Requires employers to provide notice to employees, in Spanish and English, of their entitlement to paid sick time as well as other related information. Notice may be provided by supplying each employee with a notice in Spanish and English or by conspicuously displaying a poster in the place of employment in both languages. Prohibits employers from retaliating against employees who request or use paid sick time. Provides that an employee has a right to file a complaint with the Commissioner of Labor (Commissioner) or in the General Court of Justice if an employer (1) denies an employee paid sick time or (2) retaliates against an employee for requesting or taking paid sick time.

    Authorizes the Commissioner to enforce and administer the provisions of the proposed HFHW Act. Provides criteria regarding employer's liability for a violation under the proposed HFHW Act, including provisions for the potential awarding of liquidated damages for a violation of the act. Directs that actions under the proposed HFHW Act must be brought within two years pursuant to GS 1-53. Also provides that the rights and remedies created under the HFHW Act are supplementary to all existing common law and statutory rights and remedies. Directs the Commissioner to adopt rules to implement the proposed act. Provides that the provisions of the proposed Article are severable.

    Makes conforming changes to GS 95-241(a).

    Effective January 1, 2024, and applies only to covered employment on or after that date. Specifies that with respect to employees covered by a valid collective bargaining agreement in effect on January 1, 2024, this section does not apply until the expiration date in the collective bargaining agreement; however, this section applies upon any such agreement's renewal, extension, amendment, or modification in any respect after January 1, 2024.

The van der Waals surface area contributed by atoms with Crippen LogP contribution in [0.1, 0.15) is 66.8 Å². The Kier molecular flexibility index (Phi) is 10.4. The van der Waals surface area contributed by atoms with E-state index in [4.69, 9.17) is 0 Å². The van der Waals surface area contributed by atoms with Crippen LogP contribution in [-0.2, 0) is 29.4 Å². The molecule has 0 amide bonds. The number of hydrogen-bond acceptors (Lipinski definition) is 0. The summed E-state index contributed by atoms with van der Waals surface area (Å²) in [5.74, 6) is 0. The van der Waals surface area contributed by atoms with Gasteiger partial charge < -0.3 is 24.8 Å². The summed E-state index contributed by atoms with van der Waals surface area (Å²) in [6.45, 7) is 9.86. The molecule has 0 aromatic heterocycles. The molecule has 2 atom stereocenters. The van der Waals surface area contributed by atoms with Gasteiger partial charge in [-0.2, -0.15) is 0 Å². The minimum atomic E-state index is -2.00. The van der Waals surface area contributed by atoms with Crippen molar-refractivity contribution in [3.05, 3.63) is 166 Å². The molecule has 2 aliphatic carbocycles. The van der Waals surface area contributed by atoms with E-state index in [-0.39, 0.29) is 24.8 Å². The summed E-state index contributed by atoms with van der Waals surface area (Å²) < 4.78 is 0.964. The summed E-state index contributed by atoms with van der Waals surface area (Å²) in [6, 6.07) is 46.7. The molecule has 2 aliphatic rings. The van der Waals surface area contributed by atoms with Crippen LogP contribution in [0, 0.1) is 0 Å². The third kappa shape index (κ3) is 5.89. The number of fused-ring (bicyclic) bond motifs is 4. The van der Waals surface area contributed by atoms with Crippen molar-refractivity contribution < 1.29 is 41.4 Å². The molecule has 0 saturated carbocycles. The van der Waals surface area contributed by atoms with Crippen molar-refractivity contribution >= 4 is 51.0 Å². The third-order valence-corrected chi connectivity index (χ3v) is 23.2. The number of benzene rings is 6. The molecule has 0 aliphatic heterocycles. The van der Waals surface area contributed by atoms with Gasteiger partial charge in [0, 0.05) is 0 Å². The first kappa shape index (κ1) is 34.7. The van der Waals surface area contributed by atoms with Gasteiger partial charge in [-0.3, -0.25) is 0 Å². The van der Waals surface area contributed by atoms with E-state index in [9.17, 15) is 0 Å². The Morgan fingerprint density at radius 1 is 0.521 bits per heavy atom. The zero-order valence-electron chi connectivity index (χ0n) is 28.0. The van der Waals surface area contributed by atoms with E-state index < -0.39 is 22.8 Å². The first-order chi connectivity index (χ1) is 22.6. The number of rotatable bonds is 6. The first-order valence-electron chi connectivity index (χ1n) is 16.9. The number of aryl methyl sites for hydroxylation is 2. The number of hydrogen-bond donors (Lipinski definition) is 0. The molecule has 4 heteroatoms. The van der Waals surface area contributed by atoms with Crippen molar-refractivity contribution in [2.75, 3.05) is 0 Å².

Section 1.4

    Amends the labor laws of North Carolina to reduce the amount of tips that may be counted as wages of tipped employees through December 31, 2023, and subsequently requires that no tips may be counted as wages.

    Section 1.5

    Amends GS 95-25.2 modifying the format of the definitions section and adding subsection (5a) defining employment status, subsection (8a) defining intentional, and subsection (16a) defining willful. Makes technical changes.

    Amends GS 95-25.13(1) requiring only written notification to employees at the time of hiring and upon any material change of (1) the promised wages and basis upon which wages will be calculated; (2) the method, day, and place for payment; (3) the full name, mailing address, and telephone number of the employer and the federal and state tax identification number of each employer who is not a natural person; and (4) the employment status of the employee.

    Amends GS 95-25.22 requiring the court to award liquidated damages in an amount equal to twice the amount found to be due to an employee when the employer has violated provisions relating to minimum wage, overtime, or wage payment unless the employer shows the act or omission constituting a violation was in good faith and the employer had reasonable grounds for believing the act or omission was not a violation of this article.

    Amends GS 95-25.22 adding subsection (a2) clarifying liability of an employer found in violation of GS 95-25.13 to be in the form of actual damages, including, but not limited to, lost wages and benefits plus interest.

    Amends GS 95-25.22 adding subsection (a3) expanding the forms of damages available to employees to include statutory damages of up to $500 per employee per violation.

    Amends GS 95-25.22(d) to require awarding costs, fees, and attorneys' fees in addition to a judgment awarded to a plaintiff.